Wednesday, July 9, 2008

Assign sequence value to variable in plsql

To cut the chase, the solution is:
select [sequence] into [variable] from dual;

Update: Oracle 11 allow to assign sequence directly. e.g. [variable] := [sequence].nextval;

Read further to find out my opinion on this syntax.

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One thing struck me today while I was preparing a script for data migration project. But before that, let me briefly explain sequence in plsql.

Sequence in plsql is a feature that allow developer to keep track the key count. So, it save you from having a table of storing key value. The basic use of this sequence is simple. For example, I have created a sequence name s_employeeid.

To get the increament value:
s_employeeid.nextval

To get the current value is:
s_employeeid.currval

The syntax for insert a employee record may be look something like this:
Insert into Employee (id, name, age) values (s_employeeid.nextval, 'Alexander', n_age);

Note: n_age is a number viarable.

From the sql statement, it worked rather straight forward. What happened to me today is when I want to assign the sequence to a viarable and in the meantime, I want to pass the sequence to a function. Something like below
n_empid := s_employeeid.currval;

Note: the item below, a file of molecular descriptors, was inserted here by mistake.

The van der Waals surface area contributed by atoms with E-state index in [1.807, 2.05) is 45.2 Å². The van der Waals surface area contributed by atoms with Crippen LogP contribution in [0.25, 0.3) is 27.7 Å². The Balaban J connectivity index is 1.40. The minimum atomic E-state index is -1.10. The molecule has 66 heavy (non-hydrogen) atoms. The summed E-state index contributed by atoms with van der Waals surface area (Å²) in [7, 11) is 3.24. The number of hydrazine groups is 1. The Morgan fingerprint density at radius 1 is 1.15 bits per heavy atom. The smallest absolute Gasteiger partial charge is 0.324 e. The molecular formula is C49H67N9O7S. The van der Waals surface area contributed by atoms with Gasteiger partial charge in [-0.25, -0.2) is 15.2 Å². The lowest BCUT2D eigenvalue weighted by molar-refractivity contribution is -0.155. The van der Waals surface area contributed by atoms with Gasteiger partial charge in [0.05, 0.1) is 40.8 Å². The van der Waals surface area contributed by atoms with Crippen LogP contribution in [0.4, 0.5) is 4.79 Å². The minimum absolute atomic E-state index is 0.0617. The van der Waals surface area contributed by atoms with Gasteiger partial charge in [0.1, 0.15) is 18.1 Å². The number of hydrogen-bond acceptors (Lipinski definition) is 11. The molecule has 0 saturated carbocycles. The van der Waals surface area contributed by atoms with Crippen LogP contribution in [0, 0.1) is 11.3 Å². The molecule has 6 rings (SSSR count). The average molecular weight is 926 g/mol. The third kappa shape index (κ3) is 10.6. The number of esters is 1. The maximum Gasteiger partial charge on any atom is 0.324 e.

insert_employee(s_employeeid.currval, 'David', n_age);

Both syntax return error. I was surprised and find no reason why both syntax would return error, as sequence and viariable both used exactly the same way. Is the viarable and the sequence has diffrent datatype? Nope, I even defined the variable exactly the same as the sequence.

n_empid s_employeeid%type;

It still won't work after couple of try. Finally it was like this:
select n_employeeid.currval into n_empid from dual;

I only able to pass the sequence's value by using the dual table. Something like a dummy sql.

In conclusion, I don't like it. I thought that a feature that act and behave almost the same as a variable will allow direct variable assignment; but not in plsql. Why?

I rather stop asking.

Update: There are also one mind boggling syntax, which is common on using null in where clause or in if-then-else statement.
Select * from
Employe where name = null;
If employee.name = null then
...
Or
Select * from Employee where name is null;
If employee.name is null then
...
?

I found null keyword is special and required a "is" word to handle it. :P